6. Paradigms As Metatheories
Underlying Burrell and Morgan’s work is the belief that each of the paradigms they identify is underpinned by ‘sets of metatheoretical assumptions about the nature of social science and the nature of society’ (Burrell and Morgan 1979, p. viii). In a later work, Morgan (1980, p. 607) examined this issue in more detail suggesting that: ‘any metatheoretical paradigm or world view may include different schools of thought, which are often different ways of approaching and studying a shared reality or world view.’ He goes on to argue that: ‘schools of thought in social science, those communities of theorists subscribing to relatively coherent perspectives, are based upon the acceptance and use of different kinds of metaphor as a foundation for inquiry.’ Thus, the various research activities of social scientists are inﬂuenced by what can be termed the ‘deep’ metaphor (see discussion above) underpinning their particular school of thought. Furthermore, any insights into the various phenomena they investigate are generated in accordance with the explicit or implicit application of the deep metaphor to which they subscribe.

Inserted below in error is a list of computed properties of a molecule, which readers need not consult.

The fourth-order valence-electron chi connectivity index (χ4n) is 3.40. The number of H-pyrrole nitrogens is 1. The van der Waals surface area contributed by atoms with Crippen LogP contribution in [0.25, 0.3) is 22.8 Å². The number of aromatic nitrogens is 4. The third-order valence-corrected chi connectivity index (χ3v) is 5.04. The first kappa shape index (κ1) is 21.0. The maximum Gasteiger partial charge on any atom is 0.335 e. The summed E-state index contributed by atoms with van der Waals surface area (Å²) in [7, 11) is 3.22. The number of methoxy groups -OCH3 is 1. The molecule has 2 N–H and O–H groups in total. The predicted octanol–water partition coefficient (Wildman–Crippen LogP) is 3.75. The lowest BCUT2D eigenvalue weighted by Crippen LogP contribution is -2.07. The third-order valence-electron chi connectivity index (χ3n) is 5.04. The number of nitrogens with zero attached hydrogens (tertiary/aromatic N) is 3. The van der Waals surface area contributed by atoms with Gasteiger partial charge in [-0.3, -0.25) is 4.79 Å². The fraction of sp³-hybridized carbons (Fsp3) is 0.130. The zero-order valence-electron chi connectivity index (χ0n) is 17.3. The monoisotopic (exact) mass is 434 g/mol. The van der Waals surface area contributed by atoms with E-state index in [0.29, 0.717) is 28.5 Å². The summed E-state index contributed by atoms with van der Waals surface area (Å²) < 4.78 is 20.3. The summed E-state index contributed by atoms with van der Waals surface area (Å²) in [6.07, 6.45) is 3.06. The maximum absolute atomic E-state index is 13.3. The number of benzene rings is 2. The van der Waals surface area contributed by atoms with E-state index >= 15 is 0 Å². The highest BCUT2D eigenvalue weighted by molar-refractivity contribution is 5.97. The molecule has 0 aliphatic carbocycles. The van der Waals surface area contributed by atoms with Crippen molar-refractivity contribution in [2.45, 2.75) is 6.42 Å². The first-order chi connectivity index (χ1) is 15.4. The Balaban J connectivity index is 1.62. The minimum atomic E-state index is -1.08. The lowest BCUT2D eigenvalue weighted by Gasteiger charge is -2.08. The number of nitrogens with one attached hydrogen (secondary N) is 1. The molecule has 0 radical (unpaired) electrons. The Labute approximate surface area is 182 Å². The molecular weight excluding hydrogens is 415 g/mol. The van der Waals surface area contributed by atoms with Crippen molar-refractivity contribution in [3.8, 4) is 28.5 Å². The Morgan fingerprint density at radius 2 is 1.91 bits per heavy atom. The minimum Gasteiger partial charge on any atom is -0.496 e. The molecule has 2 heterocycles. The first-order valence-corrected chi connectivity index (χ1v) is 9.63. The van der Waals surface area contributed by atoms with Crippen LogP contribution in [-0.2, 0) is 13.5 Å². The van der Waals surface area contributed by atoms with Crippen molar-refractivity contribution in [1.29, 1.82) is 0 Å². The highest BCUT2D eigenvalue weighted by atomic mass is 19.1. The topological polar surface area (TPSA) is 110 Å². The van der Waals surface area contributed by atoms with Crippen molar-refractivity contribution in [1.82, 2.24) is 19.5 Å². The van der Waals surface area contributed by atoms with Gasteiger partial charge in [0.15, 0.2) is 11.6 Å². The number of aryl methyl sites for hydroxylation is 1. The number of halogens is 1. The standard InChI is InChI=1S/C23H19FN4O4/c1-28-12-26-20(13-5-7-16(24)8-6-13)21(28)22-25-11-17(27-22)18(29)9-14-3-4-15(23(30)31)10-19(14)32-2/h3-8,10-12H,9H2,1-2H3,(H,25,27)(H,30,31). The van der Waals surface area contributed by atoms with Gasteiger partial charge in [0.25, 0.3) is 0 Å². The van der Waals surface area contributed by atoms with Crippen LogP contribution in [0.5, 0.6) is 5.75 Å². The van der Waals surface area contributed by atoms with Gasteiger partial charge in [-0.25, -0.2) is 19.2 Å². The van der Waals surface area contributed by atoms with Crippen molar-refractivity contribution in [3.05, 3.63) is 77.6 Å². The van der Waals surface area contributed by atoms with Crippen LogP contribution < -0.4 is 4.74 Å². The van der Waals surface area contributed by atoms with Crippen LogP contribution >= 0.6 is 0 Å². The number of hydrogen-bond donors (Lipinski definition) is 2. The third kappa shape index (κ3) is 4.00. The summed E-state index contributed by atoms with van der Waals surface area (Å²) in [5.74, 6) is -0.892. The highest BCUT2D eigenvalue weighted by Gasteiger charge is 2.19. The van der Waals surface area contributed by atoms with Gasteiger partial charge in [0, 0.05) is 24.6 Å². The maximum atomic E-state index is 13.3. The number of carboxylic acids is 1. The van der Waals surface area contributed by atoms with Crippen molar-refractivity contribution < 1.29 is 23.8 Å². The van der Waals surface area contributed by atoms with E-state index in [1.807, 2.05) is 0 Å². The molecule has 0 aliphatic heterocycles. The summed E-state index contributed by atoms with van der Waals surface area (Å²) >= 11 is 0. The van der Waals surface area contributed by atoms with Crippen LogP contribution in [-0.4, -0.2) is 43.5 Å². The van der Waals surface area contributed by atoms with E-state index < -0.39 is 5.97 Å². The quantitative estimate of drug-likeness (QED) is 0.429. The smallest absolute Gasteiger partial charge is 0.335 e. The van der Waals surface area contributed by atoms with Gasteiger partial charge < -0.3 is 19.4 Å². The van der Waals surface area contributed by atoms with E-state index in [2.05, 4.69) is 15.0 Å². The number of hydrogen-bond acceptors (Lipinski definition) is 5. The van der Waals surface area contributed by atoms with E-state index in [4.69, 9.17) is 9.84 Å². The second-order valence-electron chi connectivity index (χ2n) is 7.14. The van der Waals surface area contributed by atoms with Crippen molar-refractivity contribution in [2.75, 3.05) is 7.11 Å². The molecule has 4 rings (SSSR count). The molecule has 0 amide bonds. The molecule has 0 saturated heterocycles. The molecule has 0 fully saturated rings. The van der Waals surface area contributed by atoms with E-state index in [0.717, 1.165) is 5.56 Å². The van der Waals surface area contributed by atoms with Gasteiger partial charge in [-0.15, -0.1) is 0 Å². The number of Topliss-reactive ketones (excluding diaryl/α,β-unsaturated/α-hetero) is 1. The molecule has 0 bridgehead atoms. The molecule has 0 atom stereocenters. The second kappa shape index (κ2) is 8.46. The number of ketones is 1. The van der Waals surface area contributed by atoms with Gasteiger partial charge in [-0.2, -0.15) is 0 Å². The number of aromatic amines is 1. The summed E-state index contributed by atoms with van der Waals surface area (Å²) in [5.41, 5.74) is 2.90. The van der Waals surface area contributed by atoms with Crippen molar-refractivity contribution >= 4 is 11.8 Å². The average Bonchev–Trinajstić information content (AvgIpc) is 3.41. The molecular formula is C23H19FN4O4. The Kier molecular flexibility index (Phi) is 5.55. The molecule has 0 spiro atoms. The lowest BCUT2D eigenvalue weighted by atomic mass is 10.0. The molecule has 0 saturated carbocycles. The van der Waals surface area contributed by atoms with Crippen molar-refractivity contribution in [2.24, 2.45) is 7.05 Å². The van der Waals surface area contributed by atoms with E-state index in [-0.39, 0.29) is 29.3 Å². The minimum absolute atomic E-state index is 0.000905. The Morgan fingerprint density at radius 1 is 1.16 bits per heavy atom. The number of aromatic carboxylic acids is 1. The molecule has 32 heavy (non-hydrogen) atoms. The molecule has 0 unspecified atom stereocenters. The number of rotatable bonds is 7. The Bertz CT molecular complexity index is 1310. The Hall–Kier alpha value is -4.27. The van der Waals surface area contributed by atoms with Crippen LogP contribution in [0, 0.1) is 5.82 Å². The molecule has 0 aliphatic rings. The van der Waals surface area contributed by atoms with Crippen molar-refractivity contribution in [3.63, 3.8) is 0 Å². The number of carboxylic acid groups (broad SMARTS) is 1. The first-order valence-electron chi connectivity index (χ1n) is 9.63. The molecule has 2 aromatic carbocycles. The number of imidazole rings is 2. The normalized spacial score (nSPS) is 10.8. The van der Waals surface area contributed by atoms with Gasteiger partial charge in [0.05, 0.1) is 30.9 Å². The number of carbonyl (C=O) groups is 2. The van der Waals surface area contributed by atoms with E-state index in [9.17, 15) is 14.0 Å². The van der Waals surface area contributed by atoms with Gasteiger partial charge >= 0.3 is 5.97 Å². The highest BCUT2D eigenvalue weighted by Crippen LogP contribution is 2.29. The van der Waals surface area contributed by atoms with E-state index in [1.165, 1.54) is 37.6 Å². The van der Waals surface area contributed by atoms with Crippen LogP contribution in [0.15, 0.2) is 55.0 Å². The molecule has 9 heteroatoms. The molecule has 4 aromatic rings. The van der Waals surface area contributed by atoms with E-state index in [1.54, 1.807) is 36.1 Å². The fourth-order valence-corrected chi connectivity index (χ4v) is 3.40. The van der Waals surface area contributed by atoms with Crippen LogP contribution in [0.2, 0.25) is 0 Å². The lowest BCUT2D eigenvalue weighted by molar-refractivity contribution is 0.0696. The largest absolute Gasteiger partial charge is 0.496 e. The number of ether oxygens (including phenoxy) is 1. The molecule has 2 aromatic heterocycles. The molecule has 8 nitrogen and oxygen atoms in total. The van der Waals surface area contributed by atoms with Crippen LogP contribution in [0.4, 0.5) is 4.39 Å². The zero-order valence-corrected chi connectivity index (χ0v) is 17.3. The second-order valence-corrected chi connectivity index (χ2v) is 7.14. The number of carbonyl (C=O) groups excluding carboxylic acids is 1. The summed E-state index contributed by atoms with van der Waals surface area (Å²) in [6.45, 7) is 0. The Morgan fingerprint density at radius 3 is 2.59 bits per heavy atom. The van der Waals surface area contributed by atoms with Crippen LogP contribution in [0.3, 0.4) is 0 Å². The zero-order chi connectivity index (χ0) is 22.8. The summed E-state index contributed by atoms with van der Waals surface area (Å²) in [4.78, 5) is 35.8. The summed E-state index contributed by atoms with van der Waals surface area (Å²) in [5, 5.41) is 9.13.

Social scientists need to practice a degree of reﬂexivity so that they are able to recognize that their research activities are linked to favored metaphors and therefore a favored view of reality. As Morgan points out, such recognition enables researchers to appreciate their role in relation to the social construction of social science knowledge especially where it pertains to organizations. Accordingly, he identiﬁes a number of the key organization-targeted metaphors that are utilized by exponents of particular schools of thought within each one of the four social science paradigms (Morgan 1980, pp. 613–19). These may be summarized as follows below.